The Back Loft, La Catedral Art Studios, 7-11 St Augustine St, Dublin 8


when
7:30pm

how much
€10

theatre
Gidion's Knot

A large part of the theatrical experience is about feeling immersed in the show; buying into what you are witnessing. Gideon’s Knot provides an intimate and real setting, recreating a children’s classroom, complete with geographical posters of Ireland and a clock that never seems to go fast enough. All that’s missing is the fear of being caught out for forgetting your homework and the intense sensation of wanting to be tucked up at home watching Scooby Doo. A tragic tale with timely dashes of comic relief, the play deals with dark themes without diving headfirst into them, balancing the mood and keeping the audience on edge throughout. Fine acting and a well crafted story complete this immersive experience, Stephanie Courtney exhibiting a particularly impressive performance as forlorn mother Corynn Fell. Such engrossing performances are rare, so be sure to see this one in its current run. / Ben Allen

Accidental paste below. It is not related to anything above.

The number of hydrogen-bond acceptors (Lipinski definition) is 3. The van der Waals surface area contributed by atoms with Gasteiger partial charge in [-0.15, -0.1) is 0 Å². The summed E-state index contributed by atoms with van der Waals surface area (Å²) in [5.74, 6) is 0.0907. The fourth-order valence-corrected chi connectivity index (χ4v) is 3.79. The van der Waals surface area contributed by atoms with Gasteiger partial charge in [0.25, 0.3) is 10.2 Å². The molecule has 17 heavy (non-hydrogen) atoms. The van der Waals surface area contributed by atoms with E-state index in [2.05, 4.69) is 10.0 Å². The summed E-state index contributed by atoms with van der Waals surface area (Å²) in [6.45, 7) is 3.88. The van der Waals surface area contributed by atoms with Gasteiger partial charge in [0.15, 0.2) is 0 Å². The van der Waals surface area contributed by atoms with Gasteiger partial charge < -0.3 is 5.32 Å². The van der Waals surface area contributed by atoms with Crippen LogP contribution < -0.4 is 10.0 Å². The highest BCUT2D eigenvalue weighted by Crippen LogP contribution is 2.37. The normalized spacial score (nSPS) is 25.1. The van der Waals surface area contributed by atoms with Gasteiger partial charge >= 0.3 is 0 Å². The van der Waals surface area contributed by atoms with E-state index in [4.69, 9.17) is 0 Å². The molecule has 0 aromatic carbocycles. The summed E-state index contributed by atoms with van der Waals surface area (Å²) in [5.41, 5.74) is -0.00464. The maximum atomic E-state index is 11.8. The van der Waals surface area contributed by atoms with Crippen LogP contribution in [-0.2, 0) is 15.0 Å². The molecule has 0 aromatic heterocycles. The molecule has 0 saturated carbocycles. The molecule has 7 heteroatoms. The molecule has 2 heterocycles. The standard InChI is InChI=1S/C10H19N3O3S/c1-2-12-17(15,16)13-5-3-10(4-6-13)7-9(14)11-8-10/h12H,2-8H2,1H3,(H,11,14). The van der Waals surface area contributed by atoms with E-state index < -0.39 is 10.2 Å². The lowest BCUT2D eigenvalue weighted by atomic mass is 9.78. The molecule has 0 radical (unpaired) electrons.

April 11 2015


where
The Sugar Club, Lower Leeson Street, Dublin 2
01 678 7188
Location Map

when
7:30pm

how much
€5

gig
Canalaphonic Launch

If you, too, are irrationally excited for Portobello’s very own festival, Canalaphonic, start the party early at the launch night in the sweet, sweet Sugar Club. Sit back, relax, and grab some fancy beer or pizza while you preview Corner Boy, Featuring X and Mother Mooch. Your impressive knowledge of the line-up will be quite handy come May. There will be DJs in the (hopefully) sunshiney courtyard, followed by a big ol’ Choice Cuts after party to keep you going all night. / Olivia Rutter

 

April 11 2015


where
Outhouse Theatre, 105 Capel St. D8
Location Map

when
2pm

how much
Free

event
Get Involved With Yes